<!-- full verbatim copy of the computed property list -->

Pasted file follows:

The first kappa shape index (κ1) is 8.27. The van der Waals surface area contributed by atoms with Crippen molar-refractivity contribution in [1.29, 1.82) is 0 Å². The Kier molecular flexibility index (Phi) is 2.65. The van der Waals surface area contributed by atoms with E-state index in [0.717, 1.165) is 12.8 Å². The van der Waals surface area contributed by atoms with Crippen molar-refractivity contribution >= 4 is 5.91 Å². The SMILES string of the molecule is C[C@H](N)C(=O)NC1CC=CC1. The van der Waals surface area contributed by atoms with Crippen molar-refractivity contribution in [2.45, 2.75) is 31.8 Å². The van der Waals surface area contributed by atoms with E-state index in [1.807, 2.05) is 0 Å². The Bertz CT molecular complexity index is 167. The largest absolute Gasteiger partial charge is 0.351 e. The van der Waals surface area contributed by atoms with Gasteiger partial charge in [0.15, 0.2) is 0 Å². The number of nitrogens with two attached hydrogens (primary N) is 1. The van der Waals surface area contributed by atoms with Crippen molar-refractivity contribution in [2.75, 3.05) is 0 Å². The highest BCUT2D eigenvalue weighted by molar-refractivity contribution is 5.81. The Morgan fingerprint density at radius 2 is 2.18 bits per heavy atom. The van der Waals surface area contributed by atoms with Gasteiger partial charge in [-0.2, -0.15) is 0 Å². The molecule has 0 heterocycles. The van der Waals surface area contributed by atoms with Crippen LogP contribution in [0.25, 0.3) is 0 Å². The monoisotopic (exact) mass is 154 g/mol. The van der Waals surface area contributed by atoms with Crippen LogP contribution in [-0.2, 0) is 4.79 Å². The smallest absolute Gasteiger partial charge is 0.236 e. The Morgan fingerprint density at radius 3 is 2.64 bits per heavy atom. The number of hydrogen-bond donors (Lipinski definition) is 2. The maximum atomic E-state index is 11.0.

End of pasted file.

The first kappa shape index (κ1) is 8.27. The van der Waals surface area contributed by atoms with Crippen molar-refractivity contribution in [1.29, 1.82) is 0 Å². The Kier molecular flexibility index (Phi) is 2.65. The van der Waals surface area contributed by atoms with E-state index in [0.717, 1.165) is 12.8 Å². The van der Waals surface area contributed by atoms with Crippen molar-refractivity contribution >= 4 is 5.91 Å². The SMILES string of the molecule is C[C@H](N)C(=O)NC1CC=CC1. The van der Waals surface area contributed by atoms with Crippen molar-refractivity contribution in [2.45, 2.75) is 31.8 Å². The van der Waals surface area contributed by atoms with E-state index in [1.807, 2.05) is 0 Å². The Bertz CT molecular complexity index is 167. The largest absolute Gasteiger partial charge is 0.351 e. The van der Waals surface area contributed by atoms with Gasteiger partial charge in [0.15, 0.2) is 0 Å². The number of nitrogens with two attached hydrogens (primary N) is 1. The van der Waals surface area contributed by atoms with Crippen molar-refractivity contribution in [2.75, 3.05) is 0 Å². The highest BCUT2D eigenvalue weighted by molar-refractivity contribution is 5.81. The Morgan fingerprint density at radius 2 is 2.18 bits per heavy atom. The van der Waals surface area contributed by atoms with Gasteiger partial charge in [-0.2, -0.15) is 0 Å². The molecule has 0 heterocycles. The van der Waals surface area contributed by atoms with Crippen LogP contribution in [0.25, 0.3) is 0 Å². The monoisotopic (exact) mass is 154 g/mol. The van der Waals surface area contributed by atoms with Crippen LogP contribution in [-0.2, 0) is 4.79 Å². The smallest absolute Gasteiger partial charge is 0.236 e. The Morgan fingerprint density at radius 3 is 2.64 bits per heavy atom. The number of hydrogen-bond donors (Lipinski definition) is 2. The maximum atomic E-state index is 11.0.